Preparing the ODBC Server for Testing

At some sites, a database administrator or a system administrator is responsible for installing Objectivity/SQL++, while individual users of ODBC-compliant client applications can install their own copies of the Objectivity/SQL++ ODBC Driver. If you are installing Objectivity/SQL++ at such a site, you probably need to set up the federated database and ODBC server so that other users can perform the Objectivity/SQL++ ODBC Driver demo.

To prepare for the Objectivity/SQL++ ODBC Driver demo, perform the following steps on the Objectivity/SQL++ ODBC server host:

  1. If you have not already done so, run the Interactive SQL++ demo above. Be sure to leave the lock server running.
  2. Check whether the lock server is running; start it, if necessary.
  3. Check whether the ODBC server is running; start it, if necessary. For example, if you are logged in as systpe, enter:
    oosqld start
  4. If the Objectivity/SQL++ ODBC Driver demo is to be performed by another user, give that user the TCP/IP name of the ODBC server host, the service name under which the ODBC server is running (oosqlnw), and the location and name of the boot file (installDir/samples/sql/ooisql/DEMO).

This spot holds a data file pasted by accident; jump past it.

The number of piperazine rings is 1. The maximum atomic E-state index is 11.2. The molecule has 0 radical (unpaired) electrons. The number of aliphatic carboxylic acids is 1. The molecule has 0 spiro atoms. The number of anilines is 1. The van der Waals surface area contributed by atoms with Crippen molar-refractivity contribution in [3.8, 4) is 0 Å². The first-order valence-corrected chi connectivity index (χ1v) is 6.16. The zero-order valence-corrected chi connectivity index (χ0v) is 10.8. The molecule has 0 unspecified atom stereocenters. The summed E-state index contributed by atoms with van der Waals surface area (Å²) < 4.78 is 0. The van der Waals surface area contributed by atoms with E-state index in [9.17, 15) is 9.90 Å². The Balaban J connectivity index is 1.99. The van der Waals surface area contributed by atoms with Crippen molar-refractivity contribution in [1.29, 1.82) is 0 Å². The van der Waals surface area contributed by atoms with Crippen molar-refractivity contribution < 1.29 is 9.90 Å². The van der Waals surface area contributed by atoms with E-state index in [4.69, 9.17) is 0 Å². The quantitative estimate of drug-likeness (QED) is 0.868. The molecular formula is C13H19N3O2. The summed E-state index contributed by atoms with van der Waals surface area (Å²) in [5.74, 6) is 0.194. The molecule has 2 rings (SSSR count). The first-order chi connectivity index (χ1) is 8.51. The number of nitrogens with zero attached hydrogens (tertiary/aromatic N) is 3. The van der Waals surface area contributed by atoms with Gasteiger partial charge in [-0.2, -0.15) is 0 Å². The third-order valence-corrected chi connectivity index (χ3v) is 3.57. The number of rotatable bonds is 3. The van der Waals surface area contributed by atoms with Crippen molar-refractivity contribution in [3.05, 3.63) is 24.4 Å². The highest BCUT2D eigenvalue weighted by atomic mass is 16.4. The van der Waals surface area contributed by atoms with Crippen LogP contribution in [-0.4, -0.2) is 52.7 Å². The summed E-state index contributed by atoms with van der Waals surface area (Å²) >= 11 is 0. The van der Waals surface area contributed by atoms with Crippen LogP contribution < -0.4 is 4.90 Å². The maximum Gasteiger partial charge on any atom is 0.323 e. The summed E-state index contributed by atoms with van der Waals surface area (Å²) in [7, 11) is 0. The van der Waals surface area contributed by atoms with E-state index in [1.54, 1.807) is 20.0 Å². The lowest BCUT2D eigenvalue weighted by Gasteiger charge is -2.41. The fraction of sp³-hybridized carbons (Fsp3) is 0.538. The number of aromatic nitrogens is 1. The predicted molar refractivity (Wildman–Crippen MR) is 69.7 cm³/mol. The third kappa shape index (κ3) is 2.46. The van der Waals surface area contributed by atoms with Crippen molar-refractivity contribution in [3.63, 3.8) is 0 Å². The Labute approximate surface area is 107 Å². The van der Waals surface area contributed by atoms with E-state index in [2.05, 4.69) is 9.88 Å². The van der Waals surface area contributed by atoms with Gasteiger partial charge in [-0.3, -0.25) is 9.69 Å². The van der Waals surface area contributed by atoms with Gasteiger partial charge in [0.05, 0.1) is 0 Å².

5. Grant all access rights to all users for the tables in the demo federated database. If you omit this step, only the Objectivity/SQL++ database administrator (systpe) will have access to these tables. To grant access rights to all users:
    • Start Interactive SQL++ for the demo federated database:
      ooisql -user systpe -passwd adminpassword installDir/samples/sql/ooisql/DEMO

      Where adminpassword is the password of the Objectivity/SQL++ administrator account ( systpe ).

    • Enter the TABLE statement to obtain a list of the demo tables: table;
    • For each table listed, grant all rights to every user with a user account on the Objectivity/SQL++ ODBC server host. Enter commands such as the following: grant all on tablename to public;
    • Commit the new access rights and exit from Interactive SQL++: commit work;

Users can now perform the Objectivity/SQL++ ODBC Driver demo described in UNIX: Objectivity/SQL++ ODBC Driver Configuration. (This information can also be found in Windows: Objectivity/SQL++ ODBC Driver Configuration.)

The demo can be repeated as long as the lock server and the Objectivity/SQL++ ODBC server are both running, and the demo federated database exists.


Monday, August 20, 2012